Where mindful influencers are going wrong

category - digital
sector - media & technology
sector - youth
type - opinion
They tell followers to reduce their use of social media but don’t appear to practice what they preach. Are mindful influencers encouraging a healthier approach to Instagram or exacerbating the problem?

Social media is ruining your life. It’s a message that has been plugged into us by governments, brands, academic researchers, and now a more unexpected breed of propagator – the influencer.

Over the last few years, many of us have been re-evaluating our relationship with technology. Not only are we being fed worrying statistics, such as Ofcom's estimation that we check our phones every 12 minutes, but we're being sold expensive holidays under the guise of digital detoxes and sleek 'dumb phones' to help wean our fidgeting thumbs.

But a new tribe of influencer is emerging. While not promoting complete abstinence from our devices, these 'mindful influencers' want us to approach social media with a more mindful, moderate lens. Rather than adhering to a damaging form of Neo-Luddism, they are encouraging others to embrace a slower version of social media that puts themselves, not their followers, first.

This approach is closely linked to the feelings of anxiety that social media platforms have been accused of embedding among users. A recent study of US teenagers by Hill Holliday found that 41% said social media made them feel anxious, sad or depressed. This is a conversation that will surely ring true for many users who feel a sense of duty to not only post methodically, matching or even beating their number of likes, but to also consume the performance of others' lives.

While mindful influencers' emphasis on moderation may seem like a logical answer to a problem shaped by dopamine and excess scrolling, these influencers are not necessarily practicing what they preach. In fact, many don’t seem to be dialling-down their use of social media at all. Influencers such as Katherine Ormerod, a former magazine editor who recently published her book Why Social Media is Ruining your Life, has not one but two Instagram accounts, with a combined total of 55,000 people following her street style and parenting updates. British Millennial poster girl Pandora Sykes writes about healthy digital diets – on Twitter, daily. Author Catherine Price, meanwhile, uses Instagram tips and hashtags to help people achieve a ‘screen/life balance’.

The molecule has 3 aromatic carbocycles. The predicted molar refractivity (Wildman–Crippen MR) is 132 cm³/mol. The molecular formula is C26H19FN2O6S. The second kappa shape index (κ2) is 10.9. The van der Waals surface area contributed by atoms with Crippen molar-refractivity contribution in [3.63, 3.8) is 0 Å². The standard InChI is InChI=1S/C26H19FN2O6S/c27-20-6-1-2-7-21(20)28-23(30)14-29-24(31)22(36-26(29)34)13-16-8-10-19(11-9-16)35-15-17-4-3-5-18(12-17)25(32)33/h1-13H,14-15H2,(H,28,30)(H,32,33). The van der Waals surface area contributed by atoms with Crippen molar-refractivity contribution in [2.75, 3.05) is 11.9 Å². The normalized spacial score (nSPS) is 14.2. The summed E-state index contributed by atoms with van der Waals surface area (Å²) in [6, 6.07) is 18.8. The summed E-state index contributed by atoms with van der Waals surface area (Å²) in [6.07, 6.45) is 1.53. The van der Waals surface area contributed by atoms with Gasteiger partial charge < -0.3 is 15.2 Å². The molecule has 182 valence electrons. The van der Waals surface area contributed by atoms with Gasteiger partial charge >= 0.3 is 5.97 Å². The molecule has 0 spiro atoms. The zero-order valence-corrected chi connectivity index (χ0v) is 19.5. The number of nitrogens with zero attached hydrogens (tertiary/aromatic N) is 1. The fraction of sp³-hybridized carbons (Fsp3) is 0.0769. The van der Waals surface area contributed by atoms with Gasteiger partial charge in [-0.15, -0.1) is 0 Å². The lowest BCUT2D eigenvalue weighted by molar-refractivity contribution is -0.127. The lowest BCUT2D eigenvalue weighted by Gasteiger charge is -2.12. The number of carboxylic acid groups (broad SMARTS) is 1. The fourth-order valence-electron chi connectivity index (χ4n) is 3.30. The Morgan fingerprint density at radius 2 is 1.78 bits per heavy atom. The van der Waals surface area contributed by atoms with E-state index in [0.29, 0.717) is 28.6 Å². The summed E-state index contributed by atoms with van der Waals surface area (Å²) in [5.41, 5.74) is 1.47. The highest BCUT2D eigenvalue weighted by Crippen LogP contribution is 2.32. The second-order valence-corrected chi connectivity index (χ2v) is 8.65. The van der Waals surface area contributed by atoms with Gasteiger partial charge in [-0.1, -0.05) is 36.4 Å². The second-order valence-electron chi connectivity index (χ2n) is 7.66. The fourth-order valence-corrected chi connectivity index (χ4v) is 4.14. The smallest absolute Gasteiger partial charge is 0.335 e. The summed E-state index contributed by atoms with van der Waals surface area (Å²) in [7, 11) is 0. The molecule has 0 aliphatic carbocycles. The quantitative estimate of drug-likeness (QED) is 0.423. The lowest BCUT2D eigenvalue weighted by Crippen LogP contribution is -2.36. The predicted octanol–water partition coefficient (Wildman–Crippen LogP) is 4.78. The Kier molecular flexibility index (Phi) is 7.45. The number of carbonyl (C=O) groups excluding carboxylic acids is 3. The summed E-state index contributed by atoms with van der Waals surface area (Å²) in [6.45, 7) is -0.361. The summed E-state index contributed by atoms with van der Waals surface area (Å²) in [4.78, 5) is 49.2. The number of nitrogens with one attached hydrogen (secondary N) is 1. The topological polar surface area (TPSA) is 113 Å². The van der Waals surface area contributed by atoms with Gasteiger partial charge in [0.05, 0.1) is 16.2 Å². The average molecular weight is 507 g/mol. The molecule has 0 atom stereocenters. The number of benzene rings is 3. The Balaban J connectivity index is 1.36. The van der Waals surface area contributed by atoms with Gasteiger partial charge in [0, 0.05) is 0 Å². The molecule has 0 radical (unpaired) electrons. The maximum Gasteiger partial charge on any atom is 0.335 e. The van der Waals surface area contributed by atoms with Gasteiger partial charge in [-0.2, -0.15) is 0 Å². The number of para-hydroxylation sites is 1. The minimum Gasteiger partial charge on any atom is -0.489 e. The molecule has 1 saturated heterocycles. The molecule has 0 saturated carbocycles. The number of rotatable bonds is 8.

'While mindful influencers’ emphasis on moderation may seem like a logical answer to a problem shaped by excess scrolling, they are not necessarily practicing what they preach.' 

Published by:

12 March 2019

Author: Holly Friend

Image: adDRESS The Future in collaboration with PERL.WWW by Carlings


Punkt's MP02 phone is a minimalist device that can't hold social media apps but offers 4G roaming (left). Skärmfri is a smart lamp that helps families limit their daily screen time. Product by Länsförsäkringar, Sweden (right).

It’s difficult not to see the irony in the fact that people with thousands of followers, a blue tick and a constant rotation of Instagram Stories are telling us to put down our phones. Are they capitalising on a new fad – a Millennial hunger for the latest iteration of self-care? Or are they seasoned marketers, using much-frequented channels and their influence over thousands to encourage a healthier way of living?

We all know moderation is important. It’s integral to a future in which resilience and the ability to control our own urges – rather than switching off altogether – are paramount. As Ormerod herself states in a recent Guardian article: ‘Social media is here to stay, as are our phones, and while ‘off-gridding’ for a certain amount of time is gaining popularity, for most of us it’s really a matter of conscious, mindful consumption.’

In my opinion, brands and influencers alike should be encouraging mindful consumption in more imaginative ways; they need to do more than a catchy hashtag or sporadic Instagram caption that admits the dark truth behind a seemingly perfect shot. They should be finding ways to reduce users' reliance organically, eliminating the pressure and anxiety that comes with maintaining an online identity by rewarding infrequent, more thoughtful shares, posts and likes.

These mindful influencers may claim that social media can ruin lives but right now, they remain reluctant to reduce their daily doses. Perhaps it's time to practice what they preach.

For more on how technology can enable us to recover, cope and transform, look out for our upcoming macrotrend Resilience Culture.

For more insight on the worlds largest demographic, download our Youth Futures report.

"It’s ironic that people with thousands of followers and a constant rotation of Instagram Stories are telling us to put down our phones."

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